As we start this Wednesday edition of CNN STUDENT NEWS, we're taking you to the Korean peninsula .
An American admiral says the tension between North and South Korea, and between North Korea and the U.S. is higher than it's been in the past 60 years.
Here's some of the latest in this story.
South Korean officials say North Korea could be getting ready to test-fire a missile.
They think it could happen as early as today.
The North gave a warning yesterday to foreigners in South Korea.
It told them to find shelter , or leave the country in case an armed conflict started.
American commanders say the U.S. is ready to help defend its friends in the region, like South Korea.
Another one of those U.S. allies , Japan, says it's putting missile defense systems around Tokyo.
That would help it protect against a possible North Korean missile test.
North Korea's economy is in bad shape.
Its manufacturing industry started crumbling decades ago.
The nation isolates itself from most of the rest of the world, so it doesn't have many trading partners.
Officials estimate that North Koreans face regular food shortages.
Twenty-five percent of the country's people don't have enough to eat, and a military conflict can be expensive.
So, how does North Korea take in money?
Chris Lawrence looks at some ways.
When it comes to selling technology, the launch-pad is Kim Jong-un's show room.
And the missile test doubles as a marketing tool.
It's telling other countries, look what you could have also—for a price.
Libya and Iran have been willing clients,
but former U.S. intelligence official Joe DeTrani says sanctions have cut into sales.
Kim is profiting off illegal weapons, but brings in 20 to 100 million dollars less than his father.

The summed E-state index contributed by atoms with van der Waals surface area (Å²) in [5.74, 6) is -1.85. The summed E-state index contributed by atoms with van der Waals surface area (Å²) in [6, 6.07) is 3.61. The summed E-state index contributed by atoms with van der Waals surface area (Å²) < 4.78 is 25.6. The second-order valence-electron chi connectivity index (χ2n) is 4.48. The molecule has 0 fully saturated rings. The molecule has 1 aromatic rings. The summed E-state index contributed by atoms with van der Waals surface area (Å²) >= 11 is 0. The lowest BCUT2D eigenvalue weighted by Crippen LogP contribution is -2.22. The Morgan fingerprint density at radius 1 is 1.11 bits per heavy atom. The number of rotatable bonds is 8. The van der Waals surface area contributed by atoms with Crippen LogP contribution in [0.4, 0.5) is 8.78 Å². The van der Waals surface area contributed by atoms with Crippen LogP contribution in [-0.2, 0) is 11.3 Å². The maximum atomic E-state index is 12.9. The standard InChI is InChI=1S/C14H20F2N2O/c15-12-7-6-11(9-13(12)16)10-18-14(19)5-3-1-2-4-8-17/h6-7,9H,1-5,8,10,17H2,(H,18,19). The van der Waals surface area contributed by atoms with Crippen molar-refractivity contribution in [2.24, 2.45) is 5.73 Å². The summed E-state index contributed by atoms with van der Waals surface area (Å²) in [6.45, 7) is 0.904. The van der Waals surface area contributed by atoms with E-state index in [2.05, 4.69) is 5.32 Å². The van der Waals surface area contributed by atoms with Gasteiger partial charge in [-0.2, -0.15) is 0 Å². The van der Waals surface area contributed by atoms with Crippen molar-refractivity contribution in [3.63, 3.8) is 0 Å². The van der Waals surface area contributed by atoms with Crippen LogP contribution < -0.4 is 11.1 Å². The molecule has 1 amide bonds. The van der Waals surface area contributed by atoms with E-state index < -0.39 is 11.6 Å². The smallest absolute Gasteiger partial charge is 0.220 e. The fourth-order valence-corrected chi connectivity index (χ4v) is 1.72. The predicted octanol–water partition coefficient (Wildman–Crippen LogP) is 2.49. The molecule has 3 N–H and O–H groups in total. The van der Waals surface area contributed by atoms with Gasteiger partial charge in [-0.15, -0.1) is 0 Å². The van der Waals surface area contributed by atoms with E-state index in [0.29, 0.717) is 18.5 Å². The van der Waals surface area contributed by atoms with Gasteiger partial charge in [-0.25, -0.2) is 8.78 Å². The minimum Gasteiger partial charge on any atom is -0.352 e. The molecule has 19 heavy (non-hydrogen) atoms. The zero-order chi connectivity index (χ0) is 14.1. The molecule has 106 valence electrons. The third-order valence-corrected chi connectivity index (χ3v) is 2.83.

How important is money to Kim Jong-un?
Money is key.
He's got to keep the elites happy.
North Korea has its own version of the one percent.
Kim needs that money stream to keep them on his side.
Fortunately for Kim, North Korea has legal goods and a willing trade partner right next door.
a long piece of land that sticks out from a larger area of land into the sea or into a lake
His house is located on the tip of the peninsula.
a building designed to give protection from bad weather, danger, or attack
The refugees' main requirements are food and shelter.
a country that has agreed officially to give help and support to another one, especially during a war
The ally of the working class was the peasantry.
to produce goods in large numbers, usually in a factory using machines
This firm manufactures cars.
an official order, such as the stopping of trade, that is taken against a country in order to make it obey international law
The minister can only act in this matter with the sanction of Parliament.